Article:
The case back is a marvel, of this there is no doubt.The design is complex, but still contains the word Schofield, BE of Beater, B2 for the Batch number and the Beam of Light logo. A full bleed design deeply etched and textured. Here you can see a stamped monogram. You can have this too. 3 alpha/numerals of your choice. If not we will numerically serialise them. Deliberate, wonky hand stamping. Perfect Beateriness.
  • Bronze Beater Dial


    There is so much to say on the subject of the Beater dial, too much for this post, but there are some significant elements that have been carried over from the original B1 dials. The B1 dials were manufactured in a way where the enamel was injected into a shallow rebate in the dial surface. We deliberately made the boundaries wide enough that they would show as a brass border on the outer edge and around the cannon pinion hole. The B2 dial is not enamelled but we retained this feature. It is actually very tricky to do. On the subject of enamel, the colour is deep and lustrous, a quality we wanted to replicate with a lacquered dial. It took many attempts and we pulled it off perfectly. You would struggle to tell the difference. The B2 dial  has a luminescent hour index that matches the lume in the hands. The red B in the same font as used on the caseback for the BE… in pink standing for both Beater and Batch.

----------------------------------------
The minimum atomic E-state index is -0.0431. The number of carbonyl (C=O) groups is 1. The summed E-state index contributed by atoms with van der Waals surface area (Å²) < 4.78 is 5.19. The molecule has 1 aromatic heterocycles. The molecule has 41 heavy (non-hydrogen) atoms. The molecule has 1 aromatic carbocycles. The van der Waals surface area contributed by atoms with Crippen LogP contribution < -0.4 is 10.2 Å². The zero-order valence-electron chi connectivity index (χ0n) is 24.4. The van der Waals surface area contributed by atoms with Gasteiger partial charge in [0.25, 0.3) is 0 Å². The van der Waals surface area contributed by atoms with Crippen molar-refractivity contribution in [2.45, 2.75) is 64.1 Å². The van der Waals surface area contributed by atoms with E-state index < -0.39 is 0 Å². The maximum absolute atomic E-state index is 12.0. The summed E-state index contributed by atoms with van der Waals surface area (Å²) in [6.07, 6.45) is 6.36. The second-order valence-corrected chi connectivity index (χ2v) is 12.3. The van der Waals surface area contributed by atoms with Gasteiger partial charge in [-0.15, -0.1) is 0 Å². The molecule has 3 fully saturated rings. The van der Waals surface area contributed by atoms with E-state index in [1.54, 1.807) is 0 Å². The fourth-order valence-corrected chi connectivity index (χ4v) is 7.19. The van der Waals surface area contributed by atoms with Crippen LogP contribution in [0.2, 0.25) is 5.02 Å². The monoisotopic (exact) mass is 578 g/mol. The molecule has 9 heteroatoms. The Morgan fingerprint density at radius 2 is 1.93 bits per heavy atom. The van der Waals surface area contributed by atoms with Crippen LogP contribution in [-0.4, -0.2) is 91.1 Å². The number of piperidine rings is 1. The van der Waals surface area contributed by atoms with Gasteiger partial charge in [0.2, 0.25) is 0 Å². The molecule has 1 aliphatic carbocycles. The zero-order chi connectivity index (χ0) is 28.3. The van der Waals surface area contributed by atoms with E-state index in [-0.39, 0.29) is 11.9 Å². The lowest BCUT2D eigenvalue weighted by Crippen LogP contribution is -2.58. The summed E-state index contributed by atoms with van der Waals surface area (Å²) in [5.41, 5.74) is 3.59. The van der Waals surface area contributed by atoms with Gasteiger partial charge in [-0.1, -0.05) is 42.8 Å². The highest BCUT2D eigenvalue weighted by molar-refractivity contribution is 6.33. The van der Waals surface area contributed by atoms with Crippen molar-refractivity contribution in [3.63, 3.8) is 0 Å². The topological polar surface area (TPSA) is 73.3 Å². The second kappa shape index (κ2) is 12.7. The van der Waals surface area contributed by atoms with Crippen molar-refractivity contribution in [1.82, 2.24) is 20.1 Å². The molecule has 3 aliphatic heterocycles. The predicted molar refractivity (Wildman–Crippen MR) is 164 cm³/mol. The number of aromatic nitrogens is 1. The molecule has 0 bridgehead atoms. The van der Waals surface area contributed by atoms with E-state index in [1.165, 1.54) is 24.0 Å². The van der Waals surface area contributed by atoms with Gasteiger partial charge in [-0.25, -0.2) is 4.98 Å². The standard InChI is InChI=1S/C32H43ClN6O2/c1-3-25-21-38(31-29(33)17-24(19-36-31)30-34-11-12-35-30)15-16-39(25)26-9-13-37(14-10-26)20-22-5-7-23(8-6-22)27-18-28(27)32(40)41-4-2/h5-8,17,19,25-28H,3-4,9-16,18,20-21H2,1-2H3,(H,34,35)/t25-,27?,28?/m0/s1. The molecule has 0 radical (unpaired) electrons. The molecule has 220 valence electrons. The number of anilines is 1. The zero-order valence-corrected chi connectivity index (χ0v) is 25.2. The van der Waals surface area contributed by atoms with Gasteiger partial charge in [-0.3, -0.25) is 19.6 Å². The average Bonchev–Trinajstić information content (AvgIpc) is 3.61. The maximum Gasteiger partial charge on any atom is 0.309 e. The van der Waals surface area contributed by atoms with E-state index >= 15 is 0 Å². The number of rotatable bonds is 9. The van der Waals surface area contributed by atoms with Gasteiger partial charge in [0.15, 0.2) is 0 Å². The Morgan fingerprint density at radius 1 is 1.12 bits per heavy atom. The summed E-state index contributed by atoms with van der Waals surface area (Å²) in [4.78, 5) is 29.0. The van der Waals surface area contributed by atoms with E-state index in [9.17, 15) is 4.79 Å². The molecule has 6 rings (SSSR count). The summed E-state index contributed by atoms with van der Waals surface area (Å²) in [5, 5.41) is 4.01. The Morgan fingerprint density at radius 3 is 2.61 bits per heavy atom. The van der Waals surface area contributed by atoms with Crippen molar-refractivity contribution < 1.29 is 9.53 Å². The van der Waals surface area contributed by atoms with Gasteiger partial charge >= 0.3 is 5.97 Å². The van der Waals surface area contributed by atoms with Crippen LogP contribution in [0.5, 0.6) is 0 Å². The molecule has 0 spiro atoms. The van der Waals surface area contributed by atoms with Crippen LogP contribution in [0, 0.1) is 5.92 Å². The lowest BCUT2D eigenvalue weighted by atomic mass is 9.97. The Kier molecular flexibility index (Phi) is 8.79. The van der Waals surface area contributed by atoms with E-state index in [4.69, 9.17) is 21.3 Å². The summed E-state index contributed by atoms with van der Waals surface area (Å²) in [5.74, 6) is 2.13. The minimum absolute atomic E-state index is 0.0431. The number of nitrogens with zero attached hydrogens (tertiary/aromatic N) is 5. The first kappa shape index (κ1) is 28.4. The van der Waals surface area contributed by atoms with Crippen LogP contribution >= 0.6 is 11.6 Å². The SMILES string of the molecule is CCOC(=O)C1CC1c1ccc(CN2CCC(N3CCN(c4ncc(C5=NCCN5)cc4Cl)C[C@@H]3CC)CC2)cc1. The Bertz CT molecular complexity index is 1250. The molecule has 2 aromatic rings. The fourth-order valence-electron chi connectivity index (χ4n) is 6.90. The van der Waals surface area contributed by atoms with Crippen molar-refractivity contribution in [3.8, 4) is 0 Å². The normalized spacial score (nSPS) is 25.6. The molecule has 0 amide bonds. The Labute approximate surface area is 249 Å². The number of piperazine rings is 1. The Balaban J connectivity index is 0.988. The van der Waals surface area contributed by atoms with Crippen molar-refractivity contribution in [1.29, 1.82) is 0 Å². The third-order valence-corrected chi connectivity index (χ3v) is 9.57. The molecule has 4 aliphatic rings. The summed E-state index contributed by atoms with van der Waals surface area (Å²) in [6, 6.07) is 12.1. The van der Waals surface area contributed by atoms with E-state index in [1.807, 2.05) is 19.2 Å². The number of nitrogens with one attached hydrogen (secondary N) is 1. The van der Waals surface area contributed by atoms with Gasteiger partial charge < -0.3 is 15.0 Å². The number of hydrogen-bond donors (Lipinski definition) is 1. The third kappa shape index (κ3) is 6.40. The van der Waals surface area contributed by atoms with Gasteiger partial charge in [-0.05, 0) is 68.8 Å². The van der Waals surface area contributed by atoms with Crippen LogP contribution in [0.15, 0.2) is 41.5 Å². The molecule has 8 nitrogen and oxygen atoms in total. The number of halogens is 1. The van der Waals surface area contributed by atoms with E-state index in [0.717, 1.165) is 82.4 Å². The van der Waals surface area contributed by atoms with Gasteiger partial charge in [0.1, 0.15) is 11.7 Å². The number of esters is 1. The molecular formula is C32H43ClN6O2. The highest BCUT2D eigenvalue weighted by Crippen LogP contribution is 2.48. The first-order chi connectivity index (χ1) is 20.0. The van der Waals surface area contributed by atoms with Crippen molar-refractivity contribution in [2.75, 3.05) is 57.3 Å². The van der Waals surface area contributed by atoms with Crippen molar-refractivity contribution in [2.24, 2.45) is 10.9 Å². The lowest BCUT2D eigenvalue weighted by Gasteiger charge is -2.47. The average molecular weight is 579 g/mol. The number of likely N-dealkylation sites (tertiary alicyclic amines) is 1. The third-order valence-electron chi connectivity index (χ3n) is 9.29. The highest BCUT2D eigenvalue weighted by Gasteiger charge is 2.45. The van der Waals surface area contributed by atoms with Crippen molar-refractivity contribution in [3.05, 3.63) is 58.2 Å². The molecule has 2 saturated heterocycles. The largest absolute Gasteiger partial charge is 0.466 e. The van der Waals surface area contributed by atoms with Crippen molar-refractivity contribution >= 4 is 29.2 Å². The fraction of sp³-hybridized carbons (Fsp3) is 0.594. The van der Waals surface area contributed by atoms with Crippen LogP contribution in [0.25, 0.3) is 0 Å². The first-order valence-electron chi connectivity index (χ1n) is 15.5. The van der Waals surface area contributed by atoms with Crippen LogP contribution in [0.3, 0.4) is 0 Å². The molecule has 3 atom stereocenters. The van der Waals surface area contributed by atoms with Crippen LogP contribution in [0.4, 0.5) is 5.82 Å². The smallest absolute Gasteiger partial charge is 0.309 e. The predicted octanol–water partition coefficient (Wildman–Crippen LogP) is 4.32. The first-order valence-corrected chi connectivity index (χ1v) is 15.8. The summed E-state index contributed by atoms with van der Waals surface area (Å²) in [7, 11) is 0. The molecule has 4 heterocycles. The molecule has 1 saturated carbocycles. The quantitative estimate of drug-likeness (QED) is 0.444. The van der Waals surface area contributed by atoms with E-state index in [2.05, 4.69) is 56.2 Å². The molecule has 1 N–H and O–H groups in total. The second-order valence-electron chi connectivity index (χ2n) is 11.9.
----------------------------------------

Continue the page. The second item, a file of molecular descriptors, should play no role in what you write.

• Mr P sig Yellow strap


    • Schofield at SALONQP 2017! Showing many watches and accessories. Get tickets here.
    • Schofield + Cudd at SALONQP 2017! Showing straps and buckles many very limited.
    • Small glitch on the address recently but fixed now.
    • The Schofield telephone number 01273 494878 is temporarily down as the office ports to VOIP.
    • Bronze Beaters B2s are selling very well with a 50% split between force-patinated and raw finishes.
    • BBB2 have still not made it to the website as we are fulfilling Pips subscribers orders first.
    • We celebrate one year of Toots! coffee by drinking some.
    • The pic of Mr P’s polished Sig on a new Schofield + Cudd yellow strap.
  • Daymark vs Beater


    This is the chalk and cheese of the Schofield watch range. The Beater’s British made case, hand finished by us, every one different, even the raw version begins oxidising before it leaves HQ. The blue dial – a little bluer than our coastal waters makes it earthy, coastal and oceanic, totally on point with the Schofield aesthetic. It is a little bit lighthouse, a little bit propeller/compeller. The classic styling of the hand set and the typical quirks of our watches like the crown in a different material, the Sign-o-Life second hand and the crystal set below the lip of the bezel. The Daymark is the opposite. Precision made German case. Each the same, each and every surface perfect, every angle tight. The dial with no numerals and the oversized hand set pointing at the future not the past. This watch looks forward and guides our decision for new models. The Daymark sums Schofield up in one design, the Beater an amplified part of it.
  • Schofield coloured watch buckles


    We have solidified the Schofield offering of buckles to this diverse and utterly brilliant array of choices. We have two metal finishes and three ceramic coated – coarse bead blast, brushed, red ceramic, Murky Earth and black.